Of course Leslie played it in context and it was even more impressive following on as it should from the beautiful opening variations and charming Menuetto.
The sonata in B flat op 22 ,as Leslie again points out’ brings the sonatas of the so called first period to a very happy and robust conclusion. ‘I had never thought of the last movement being so similar in mood to that of op 7.
The opening theme and key points,of course, to the greatest of all piano sonatas :Beethoven’s “Hammerklavier” op 106.
I had heard Richter play op 22 many years ago in the Festival Hall and had not understood a critic complaining that much was inaudible.
I was just a student and had much to learn but now I understand that the great Russian school sometimes took Beethoven’s extremes of dynamics to its limit without actually thinking of the great architectural line.
That was not the case today where Leslie’s scrupulous attention to detail was allied to the overall shape not only of each movement but also of the whole.That may explain why the second movement marked’ Adagio con molta espressione’ seemed to move as an ‘Andante con moto.’It is marked in 9/8 but I found it just a fraction too fast as an Adagio in feeling although I am sure that Leslie has very definite reasons for chosing that tempo.
It was played with a beautiful cantabile sound and a bass that sustained without counting the beats.
The Menuetto bubbled along in a very simple way that made the Beethovenian outbursts all the more surprising.
The return after the ‘minore’ was like the return of an old friend.
The entry of the Allegretto was like a refreshing return to the countryside with the bubbling brook and feeling of tranquility.
As Leslie says in his notes:’there remains throughout the air of this being a good job well done.’
After the interval the age of Mayhem indeed reigned.
It was as though a new wind had blown into the hall from the moment Leslie sat at the piano to play Liszt.
Leslie has made a lifelong study of Liszt and after his historic 10 recitals here of all the works of Liszt he has recorded them on 100 CD’s ..he is in the Guinness book of records no less!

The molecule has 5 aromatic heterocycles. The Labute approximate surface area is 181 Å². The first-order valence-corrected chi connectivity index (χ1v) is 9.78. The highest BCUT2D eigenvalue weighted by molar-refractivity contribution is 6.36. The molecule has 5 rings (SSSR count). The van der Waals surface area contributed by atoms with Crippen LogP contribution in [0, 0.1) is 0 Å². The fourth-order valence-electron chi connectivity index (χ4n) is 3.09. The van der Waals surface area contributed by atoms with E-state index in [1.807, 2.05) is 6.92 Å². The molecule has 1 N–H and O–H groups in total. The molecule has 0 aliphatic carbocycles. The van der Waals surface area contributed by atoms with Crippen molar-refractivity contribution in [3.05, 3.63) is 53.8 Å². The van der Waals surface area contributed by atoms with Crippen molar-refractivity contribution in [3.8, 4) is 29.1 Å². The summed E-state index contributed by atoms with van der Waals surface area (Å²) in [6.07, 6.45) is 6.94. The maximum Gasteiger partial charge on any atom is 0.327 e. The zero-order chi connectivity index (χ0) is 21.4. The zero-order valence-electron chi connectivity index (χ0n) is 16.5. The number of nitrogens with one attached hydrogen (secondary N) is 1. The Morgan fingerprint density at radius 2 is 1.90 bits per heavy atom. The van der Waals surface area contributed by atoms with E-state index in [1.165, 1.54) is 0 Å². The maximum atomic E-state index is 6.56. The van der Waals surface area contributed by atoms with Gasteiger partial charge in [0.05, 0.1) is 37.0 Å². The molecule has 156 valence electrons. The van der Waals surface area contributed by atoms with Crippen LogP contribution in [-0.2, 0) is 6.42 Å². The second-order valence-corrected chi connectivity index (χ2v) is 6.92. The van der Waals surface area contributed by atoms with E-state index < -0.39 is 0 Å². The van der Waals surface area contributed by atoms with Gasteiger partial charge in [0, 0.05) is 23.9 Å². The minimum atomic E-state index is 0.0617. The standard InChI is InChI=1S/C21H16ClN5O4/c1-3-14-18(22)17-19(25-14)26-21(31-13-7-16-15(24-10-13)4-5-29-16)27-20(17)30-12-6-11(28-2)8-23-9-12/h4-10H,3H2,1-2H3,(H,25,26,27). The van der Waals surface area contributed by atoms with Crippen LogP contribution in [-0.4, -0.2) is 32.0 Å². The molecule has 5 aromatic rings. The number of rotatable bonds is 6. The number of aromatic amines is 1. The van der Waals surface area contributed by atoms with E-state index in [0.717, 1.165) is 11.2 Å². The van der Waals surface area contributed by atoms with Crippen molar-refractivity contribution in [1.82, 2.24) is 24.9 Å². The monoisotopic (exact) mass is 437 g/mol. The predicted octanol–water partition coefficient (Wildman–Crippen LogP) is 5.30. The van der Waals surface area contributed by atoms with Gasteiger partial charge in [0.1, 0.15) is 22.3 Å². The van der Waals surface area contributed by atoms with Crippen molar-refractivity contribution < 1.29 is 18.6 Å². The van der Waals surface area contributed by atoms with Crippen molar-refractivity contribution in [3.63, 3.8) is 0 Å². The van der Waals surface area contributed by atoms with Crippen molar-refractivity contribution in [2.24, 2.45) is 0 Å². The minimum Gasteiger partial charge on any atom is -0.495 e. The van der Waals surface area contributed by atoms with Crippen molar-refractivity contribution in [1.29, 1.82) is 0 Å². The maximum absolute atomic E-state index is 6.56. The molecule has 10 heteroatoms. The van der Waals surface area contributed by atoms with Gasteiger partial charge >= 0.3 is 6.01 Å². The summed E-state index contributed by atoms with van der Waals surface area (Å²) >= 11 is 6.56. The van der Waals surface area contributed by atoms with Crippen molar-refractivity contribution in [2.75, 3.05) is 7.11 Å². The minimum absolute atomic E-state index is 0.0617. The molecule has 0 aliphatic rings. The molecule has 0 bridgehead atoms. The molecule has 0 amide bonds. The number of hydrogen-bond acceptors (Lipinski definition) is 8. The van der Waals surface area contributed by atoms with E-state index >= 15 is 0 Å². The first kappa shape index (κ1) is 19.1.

Here the piano was ablaze with subtle colours and a range from the almost inaudible staccato to the tumultuous sounds of a truly “Grand” piano.I know it is probably sacrilege,and may Leslie forgive me for even thinking it, but I could not help musing that some of these wondrous sounds surely he could have shared with Mozart and Beethoven too!
‘Trois Odes funèbres’ were written to be played together but as Leslie states they have never been published together and have rarely been performed as Liszt desired.
The first ‘Les Morts’ was prompted by the death at only 20 of his only son Daniel.The second ‘La notte’ was composed after the death in childbirth of Liszt’s first daughter Blandine.’Le triomphe funèbre du Tasse’ was a self portrait believing as Liszt did that his time too would not come until after his own death.
Some extraordinary playing of true mastery.
Like Rubinstein hardly seeming to move but the sounds he found inside that old box of strings and hammers were quite extraordinary.
Here was Leslie Howard the world authority on Liszt sharing with us with his searching mind and intellect ,some of the lesser masterpieces of this very often misunderstood and underrated composer.
It was only fitting that to contrast with all this morbosity even Leslie should let his hair down and show us the other side of Liszt.
The travelling virtuoso astonishing the courts of the whole of Europe with his amazing bag of funabulistic tricks that he pulls out of his magic bag one after the other.
A transcription I had not heard before based on Robert le Diable de Meyerbeer.The Cavatina and the Valse Infernale.
Leslie visibly exhausted as I expect Liszt himself would have been.
Ever generous and by great demand he let us hear his ‘sigh’ of relief.
’Il sospiro’ was absolute magic.
A wonderful wash of sound on which Liszt’s magical melody could float.An expertly handled tangled knot in the middle led to an ending that I would not be surprised was another discovery that this master musician had discovered on delving deep into the archives of the great composers.